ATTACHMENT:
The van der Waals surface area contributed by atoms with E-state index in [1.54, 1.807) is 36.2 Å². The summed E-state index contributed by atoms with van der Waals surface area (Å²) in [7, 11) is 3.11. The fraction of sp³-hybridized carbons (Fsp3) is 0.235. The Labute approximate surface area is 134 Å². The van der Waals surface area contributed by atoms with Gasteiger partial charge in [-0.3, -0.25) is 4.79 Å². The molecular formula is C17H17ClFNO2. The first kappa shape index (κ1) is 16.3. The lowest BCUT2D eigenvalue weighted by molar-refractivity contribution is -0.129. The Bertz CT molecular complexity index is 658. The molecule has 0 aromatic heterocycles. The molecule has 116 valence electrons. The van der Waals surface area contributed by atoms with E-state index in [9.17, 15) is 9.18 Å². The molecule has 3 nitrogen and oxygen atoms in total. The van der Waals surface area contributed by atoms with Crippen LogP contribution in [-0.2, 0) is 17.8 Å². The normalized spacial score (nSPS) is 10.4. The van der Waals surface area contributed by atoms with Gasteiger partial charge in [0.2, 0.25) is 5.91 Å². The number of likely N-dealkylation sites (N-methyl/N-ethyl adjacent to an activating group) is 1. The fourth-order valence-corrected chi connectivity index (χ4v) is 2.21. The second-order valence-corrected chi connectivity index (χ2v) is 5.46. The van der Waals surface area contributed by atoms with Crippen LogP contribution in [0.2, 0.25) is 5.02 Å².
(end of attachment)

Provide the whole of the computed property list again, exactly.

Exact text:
The van der Waals surface area contributed by atoms with E-state index in [1.54, 1.807) is 36.2 Å². The summed E-state index contributed by atoms with van der Waals surface area (Å²) in [7, 11) is 3.11. The fraction of sp³-hybridized carbons (Fsp3) is 0.235. The Labute approximate surface area is 134 Å². The van der Waals surface area contributed by atoms with Gasteiger partial charge in [-0.3, -0.25) is 4.79 Å². The molecular formula is C17H17ClFNO2. The first kappa shape index (κ1) is 16.3. The lowest BCUT2D eigenvalue weighted by molar-refractivity contribution is -0.129. The Bertz CT molecular complexity index is 658. The molecule has 0 aromatic heterocycles. The molecule has 116 valence electrons. The van der Waals surface area contributed by atoms with E-state index in [9.17, 15) is 9.18 Å². The molecule has 3 nitrogen and oxygen atoms in total. The van der Waals surface area contributed by atoms with Crippen LogP contribution in [-0.2, 0) is 17.8 Å². The normalized spacial score (nSPS) is 10.4. The van der Waals surface area contributed by atoms with Gasteiger partial charge in [0.2, 0.25) is 5.91 Å². The number of likely N-dealkylation sites (N-methyl/N-ethyl adjacent to an activating group) is 1. The fourth-order valence-corrected chi connectivity index (χ4v) is 2.21. The second-order valence-corrected chi connectivity index (χ2v) is 5.46. The van der Waals surface area contributed by atoms with Crippen LogP contribution in [0.2, 0.25) is 5.02 Å².